Flight 3407 Families Pressure Obama for Action

September 13, 2011 Updated Sep 13, 2011 at 8:33 PM EDT

By Ed Reilly

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September 13, 2011 Updated Sep 13, 2011 at 8:33 PM EDT

(Washington, DC) In February 2009, Continental Flight 3407 crashed in Clarence Center, NY killing everyone onboard.

One person on the ground was also killed.

Investigators found that pilot fatigue and inadequate training in icy flight conditions contributed to the crash.

For over two years, families of the victims lobbied the Federal Aviation Administration (FAA) and Congress to make safety changes and require stricter guidelines for pilot duty time.

Last year, the group thought they had won a major battle when President Obama signed into law "The Airline Safety and Federal Aviation Administration Extension Act of 2010."

The law required that the FAA issue new science-based fatigue regulations by August 1, 2011.

But six weeks after the deadline, the duty time regulations for pilots have yet to be rewritten.

Tuesday morning, seven family members who lost loved-ones in the crash, traveled to Washington DC to meet with officials from the White House Office of Management and Budget.

They also sent a letter to President Obama asking him to use his "influence" to pressure the FAA, Department of Transportation, and Office of Management and Budget to enforce the new rules.

WNY DELEGATION STANDS TOGETHER IN STRONG PUSH FOR PILOT FATIGUE RULES

With Rule 43 Days Overdue, Representatives Hochul, Higgins, Slaughter, & Reed Lead Charge for Action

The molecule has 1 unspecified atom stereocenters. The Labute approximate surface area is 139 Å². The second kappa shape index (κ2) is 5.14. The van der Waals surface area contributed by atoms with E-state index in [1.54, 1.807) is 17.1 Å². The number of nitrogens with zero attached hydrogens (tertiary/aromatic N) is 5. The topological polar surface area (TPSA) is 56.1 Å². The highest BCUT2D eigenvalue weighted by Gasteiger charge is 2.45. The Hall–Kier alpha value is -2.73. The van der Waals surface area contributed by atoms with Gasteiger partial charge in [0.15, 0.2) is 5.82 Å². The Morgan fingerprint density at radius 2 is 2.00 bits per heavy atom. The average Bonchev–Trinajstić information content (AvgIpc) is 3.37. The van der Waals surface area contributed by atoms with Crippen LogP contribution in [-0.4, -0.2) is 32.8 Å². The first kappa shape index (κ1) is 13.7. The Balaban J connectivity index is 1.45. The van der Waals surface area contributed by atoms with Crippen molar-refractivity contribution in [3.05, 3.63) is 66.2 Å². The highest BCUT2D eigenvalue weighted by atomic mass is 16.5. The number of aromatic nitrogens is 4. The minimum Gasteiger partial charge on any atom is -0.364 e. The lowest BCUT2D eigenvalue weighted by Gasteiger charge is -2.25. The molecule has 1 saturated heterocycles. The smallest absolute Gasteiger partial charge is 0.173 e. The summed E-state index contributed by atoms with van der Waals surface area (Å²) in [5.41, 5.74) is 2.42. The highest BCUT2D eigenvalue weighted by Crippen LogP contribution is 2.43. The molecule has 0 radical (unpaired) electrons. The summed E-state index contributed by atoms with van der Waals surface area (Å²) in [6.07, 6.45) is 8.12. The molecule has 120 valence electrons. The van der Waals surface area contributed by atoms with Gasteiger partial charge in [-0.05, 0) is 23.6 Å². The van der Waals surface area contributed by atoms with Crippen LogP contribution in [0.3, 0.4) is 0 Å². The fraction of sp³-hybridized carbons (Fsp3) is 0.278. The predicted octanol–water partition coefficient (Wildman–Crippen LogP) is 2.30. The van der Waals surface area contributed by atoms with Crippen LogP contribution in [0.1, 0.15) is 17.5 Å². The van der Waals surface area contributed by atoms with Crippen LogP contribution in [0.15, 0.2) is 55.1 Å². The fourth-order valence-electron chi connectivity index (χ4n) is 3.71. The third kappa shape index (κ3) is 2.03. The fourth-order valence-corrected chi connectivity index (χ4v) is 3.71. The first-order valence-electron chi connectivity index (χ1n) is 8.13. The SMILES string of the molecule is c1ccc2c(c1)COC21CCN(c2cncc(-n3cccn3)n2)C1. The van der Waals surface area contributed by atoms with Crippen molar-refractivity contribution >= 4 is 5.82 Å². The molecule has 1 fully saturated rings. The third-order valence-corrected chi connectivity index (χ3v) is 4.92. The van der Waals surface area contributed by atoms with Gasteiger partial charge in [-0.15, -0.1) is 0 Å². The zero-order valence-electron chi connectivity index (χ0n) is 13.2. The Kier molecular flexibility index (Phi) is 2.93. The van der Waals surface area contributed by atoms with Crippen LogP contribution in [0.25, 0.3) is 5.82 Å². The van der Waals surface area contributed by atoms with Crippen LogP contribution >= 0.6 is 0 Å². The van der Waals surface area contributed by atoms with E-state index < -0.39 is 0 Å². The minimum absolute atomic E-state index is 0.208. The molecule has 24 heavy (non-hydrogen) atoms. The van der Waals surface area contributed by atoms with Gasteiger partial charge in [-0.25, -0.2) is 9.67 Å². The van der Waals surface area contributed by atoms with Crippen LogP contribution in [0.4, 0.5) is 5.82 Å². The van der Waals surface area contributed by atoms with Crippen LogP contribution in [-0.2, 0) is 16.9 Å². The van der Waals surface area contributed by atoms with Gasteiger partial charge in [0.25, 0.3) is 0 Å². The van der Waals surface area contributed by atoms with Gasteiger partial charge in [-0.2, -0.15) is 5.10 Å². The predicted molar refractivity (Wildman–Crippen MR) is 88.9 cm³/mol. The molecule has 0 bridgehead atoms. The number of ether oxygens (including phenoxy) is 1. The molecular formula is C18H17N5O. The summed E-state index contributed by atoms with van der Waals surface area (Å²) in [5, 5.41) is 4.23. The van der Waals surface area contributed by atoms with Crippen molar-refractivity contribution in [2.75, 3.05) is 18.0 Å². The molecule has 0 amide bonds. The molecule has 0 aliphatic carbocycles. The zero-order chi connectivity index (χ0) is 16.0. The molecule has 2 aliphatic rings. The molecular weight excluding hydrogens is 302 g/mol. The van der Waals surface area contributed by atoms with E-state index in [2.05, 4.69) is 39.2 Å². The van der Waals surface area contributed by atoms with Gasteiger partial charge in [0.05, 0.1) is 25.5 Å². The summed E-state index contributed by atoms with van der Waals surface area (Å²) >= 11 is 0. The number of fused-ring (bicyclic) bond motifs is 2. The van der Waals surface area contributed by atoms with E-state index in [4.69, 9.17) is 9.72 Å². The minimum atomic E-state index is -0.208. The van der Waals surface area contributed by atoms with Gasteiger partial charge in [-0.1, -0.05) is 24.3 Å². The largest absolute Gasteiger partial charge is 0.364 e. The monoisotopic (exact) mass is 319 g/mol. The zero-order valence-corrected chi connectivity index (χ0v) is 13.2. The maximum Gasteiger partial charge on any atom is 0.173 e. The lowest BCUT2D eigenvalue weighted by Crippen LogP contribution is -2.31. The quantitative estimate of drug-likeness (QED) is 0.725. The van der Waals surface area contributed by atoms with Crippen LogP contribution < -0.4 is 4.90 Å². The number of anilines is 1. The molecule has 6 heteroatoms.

WASHINGTON, D.C. –( release) Unrelenting in their push for safer skies for the flying public, Western New York Representatives Kathy Hochul (NY-26), Brian Higgins (NY-27), Louise Slaughter (NY-28), and Tom Reed (NY-29) are continuing to urge expedient action on the final implementation of flight safety rules.

“Every day we go out without implementing safety recommendations that protect our passengers and the general public is a day that endangers each and every one of our families and communities,” said Congresswoman Hochul. “It’s been over 30 months since Continental Flight 3407 crashed in the heart of my district – that is over 30 months that the families of the victims have been fighting to implement this common sense legislation that protects each one of us while we fly. Every moment we continue to hold off on implementing this landmark legislation only increases the probability of another tragedy resulting from pilot fatigue.”

“The delay is unacceptable,” said Higgins. “It is time to cut through the bureaucracy, push aside politics and do what’s right for the American people. Nine hundred and forty-three days have passed since the heartbreaking crash of Flight 3407 and we can’t afford to wait any longer to make the changes we learned necessary following that day. We need a resolution on flight safety rules and we need them now.”

“These reforms are too important for any further delay,” said Slaughter. “Here in Western New York we know the cost of turning a blind eye to flight safety. Reducing pilot fatigue is a priority for the flying public and needs to be a priority for the federal government. These issues must be addressed without any more delay.”

“I am pleased to join my colleagues and applaud the families for their efforts in continuing the push to implement the pilot fatigue rules,” commented Reed. “This needs to get done.”

The Western New York delegation, along with Representatives Jean Schmidt (OH-2) and Steve Stivers (OH-15), are asking their colleagues to join them on a letter calling on President Obama to expeditiously implement rules to combat pilot fatigue. The rules are required by aviation safety reform legislation passed by Congress last year, and are more than a month overdue the congressionally mandated deadline.

More than 2 years and 7 months have passed since the tragic crash of Flight 3407 in Western New York on February 12, 2009. The Western New York Delegation stands behind Flight 3407 families, who traveled to Washington, DC this week to continue their dedicated advocacy on the issue.